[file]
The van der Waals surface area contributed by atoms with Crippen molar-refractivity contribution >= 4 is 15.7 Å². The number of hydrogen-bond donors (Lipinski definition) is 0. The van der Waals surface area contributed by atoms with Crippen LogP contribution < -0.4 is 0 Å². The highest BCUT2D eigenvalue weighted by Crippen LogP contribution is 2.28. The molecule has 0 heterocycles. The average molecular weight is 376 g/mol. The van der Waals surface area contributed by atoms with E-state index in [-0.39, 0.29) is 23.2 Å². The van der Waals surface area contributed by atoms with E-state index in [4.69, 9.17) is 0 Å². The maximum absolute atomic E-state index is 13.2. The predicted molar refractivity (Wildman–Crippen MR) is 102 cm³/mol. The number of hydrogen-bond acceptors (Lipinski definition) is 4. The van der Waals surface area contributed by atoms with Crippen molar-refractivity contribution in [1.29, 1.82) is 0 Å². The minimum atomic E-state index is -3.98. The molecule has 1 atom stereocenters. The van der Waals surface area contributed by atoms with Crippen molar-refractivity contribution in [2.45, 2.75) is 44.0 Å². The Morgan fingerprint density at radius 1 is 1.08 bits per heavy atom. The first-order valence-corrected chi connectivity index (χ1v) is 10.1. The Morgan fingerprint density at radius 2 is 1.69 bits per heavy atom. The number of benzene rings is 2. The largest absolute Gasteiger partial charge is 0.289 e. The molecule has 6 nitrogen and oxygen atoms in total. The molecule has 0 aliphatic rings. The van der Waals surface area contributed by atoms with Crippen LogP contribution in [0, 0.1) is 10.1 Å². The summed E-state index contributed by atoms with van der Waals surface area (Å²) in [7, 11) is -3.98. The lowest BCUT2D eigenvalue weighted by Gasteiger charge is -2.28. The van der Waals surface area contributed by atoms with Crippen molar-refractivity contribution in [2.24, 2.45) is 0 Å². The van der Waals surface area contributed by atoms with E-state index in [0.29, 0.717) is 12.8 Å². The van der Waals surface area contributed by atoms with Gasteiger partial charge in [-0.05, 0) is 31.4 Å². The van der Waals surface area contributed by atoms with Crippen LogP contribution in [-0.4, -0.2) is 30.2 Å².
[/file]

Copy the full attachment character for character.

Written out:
The van der Waals surface area contributed by atoms with Crippen molar-refractivity contribution >= 4 is 15.7 Å². The number of hydrogen-bond donors (Lipinski definition) is 0. The van der Waals surface area contributed by atoms with Crippen LogP contribution < -0.4 is 0 Å². The highest BCUT2D eigenvalue weighted by Crippen LogP contribution is 2.28. The molecule has 0 heterocycles. The average molecular weight is 376 g/mol. The van der Waals surface area contributed by atoms with E-state index in [-0.39, 0.29) is 23.2 Å². The van der Waals surface area contributed by atoms with E-state index in [4.69, 9.17) is 0 Å². The maximum absolute atomic E-state index is 13.2. The predicted molar refractivity (Wildman–Crippen MR) is 102 cm³/mol. The number of hydrogen-bond acceptors (Lipinski definition) is 4. The van der Waals surface area contributed by atoms with Crippen molar-refractivity contribution in [1.29, 1.82) is 0 Å². The minimum atomic E-state index is -3.98. The molecule has 1 atom stereocenters. The van der Waals surface area contributed by atoms with Crippen molar-refractivity contribution in [2.45, 2.75) is 44.0 Å². The Morgan fingerprint density at radius 1 is 1.08 bits per heavy atom. The first-order valence-corrected chi connectivity index (χ1v) is 10.1. The Morgan fingerprint density at radius 2 is 1.69 bits per heavy atom. The number of benzene rings is 2. The largest absolute Gasteiger partial charge is 0.289 e. The molecule has 6 nitrogen and oxygen atoms in total. The molecule has 0 aliphatic rings. The van der Waals surface area contributed by atoms with Crippen LogP contribution in [0, 0.1) is 10.1 Å². The summed E-state index contributed by atoms with van der Waals surface area (Å²) in [7, 11) is -3.98. The lowest BCUT2D eigenvalue weighted by Gasteiger charge is -2.28. The van der Waals surface area contributed by atoms with Crippen molar-refractivity contribution in [2.24, 2.45) is 0 Å². The van der Waals surface area contributed by atoms with E-state index in [0.29, 0.717) is 12.8 Å². The van der Waals surface area contributed by atoms with Gasteiger partial charge in [-0.05, 0) is 31.4 Å². The van der Waals surface area contributed by atoms with Crippen LogP contribution in [-0.4, -0.2) is 30.2 Å².